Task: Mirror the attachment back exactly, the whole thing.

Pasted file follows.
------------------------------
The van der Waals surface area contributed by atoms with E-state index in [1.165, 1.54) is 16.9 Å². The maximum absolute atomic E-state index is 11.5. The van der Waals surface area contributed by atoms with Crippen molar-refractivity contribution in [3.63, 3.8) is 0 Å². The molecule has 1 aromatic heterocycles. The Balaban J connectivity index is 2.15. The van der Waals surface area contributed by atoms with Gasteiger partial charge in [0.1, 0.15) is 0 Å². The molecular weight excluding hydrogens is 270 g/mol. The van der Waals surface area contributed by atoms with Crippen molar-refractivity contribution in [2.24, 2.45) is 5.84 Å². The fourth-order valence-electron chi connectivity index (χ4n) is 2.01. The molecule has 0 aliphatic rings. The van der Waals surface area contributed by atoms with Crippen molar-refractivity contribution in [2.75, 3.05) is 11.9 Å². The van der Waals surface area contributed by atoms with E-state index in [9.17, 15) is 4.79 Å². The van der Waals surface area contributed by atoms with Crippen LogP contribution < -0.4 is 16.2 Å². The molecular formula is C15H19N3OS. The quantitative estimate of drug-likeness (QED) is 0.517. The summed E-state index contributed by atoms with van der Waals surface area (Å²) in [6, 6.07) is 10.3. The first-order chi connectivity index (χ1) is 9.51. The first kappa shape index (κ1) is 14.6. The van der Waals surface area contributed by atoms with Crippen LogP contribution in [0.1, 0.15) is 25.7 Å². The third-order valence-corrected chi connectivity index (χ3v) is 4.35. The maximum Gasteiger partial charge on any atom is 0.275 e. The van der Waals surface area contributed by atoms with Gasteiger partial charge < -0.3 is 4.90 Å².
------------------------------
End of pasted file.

The van der Waals surface area contributed by atoms with E-state index in [1.165, 1.54) is 16.9 Å². The maximum absolute atomic E-state index is 11.5. The van der Waals surface area contributed by atoms with Crippen molar-refractivity contribution in [3.63, 3.8) is 0 Å². The molecule has 1 aromatic heterocycles. The Balaban J connectivity index is 2.15. The van der Waals surface area contributed by atoms with Gasteiger partial charge in [0.1, 0.15) is 0 Å². The molecular weight excluding hydrogens is 270 g/mol. The van der Waals surface area contributed by atoms with Crippen molar-refractivity contribution in [2.24, 2.45) is 5.84 Å². The fourth-order valence-electron chi connectivity index (χ4n) is 2.01. The molecule has 0 aliphatic rings. The van der Waals surface area contributed by atoms with Crippen molar-refractivity contribution in [2.75, 3.05) is 11.9 Å². The van der Waals surface area contributed by atoms with E-state index in [9.17, 15) is 4.79 Å². The van der Waals surface area contributed by atoms with Crippen LogP contribution < -0.4 is 16.2 Å². The molecular formula is C15H19N3OS. The quantitative estimate of drug-likeness (QED) is 0.517. The summed E-state index contributed by atoms with van der Waals surface area (Å²) in [6, 6.07) is 10.3. The first-order chi connectivity index (χ1) is 9.51. The first kappa shape index (κ1) is 14.6. The van der Waals surface area contributed by atoms with Crippen LogP contribution in [0.1, 0.15) is 25.7 Å². The third-order valence-corrected chi connectivity index (χ3v) is 4.35. The maximum Gasteiger partial charge on any atom is 0.275 e. The van der Waals surface area contributed by atoms with Gasteiger partial charge < -0.3 is 4.90 Å².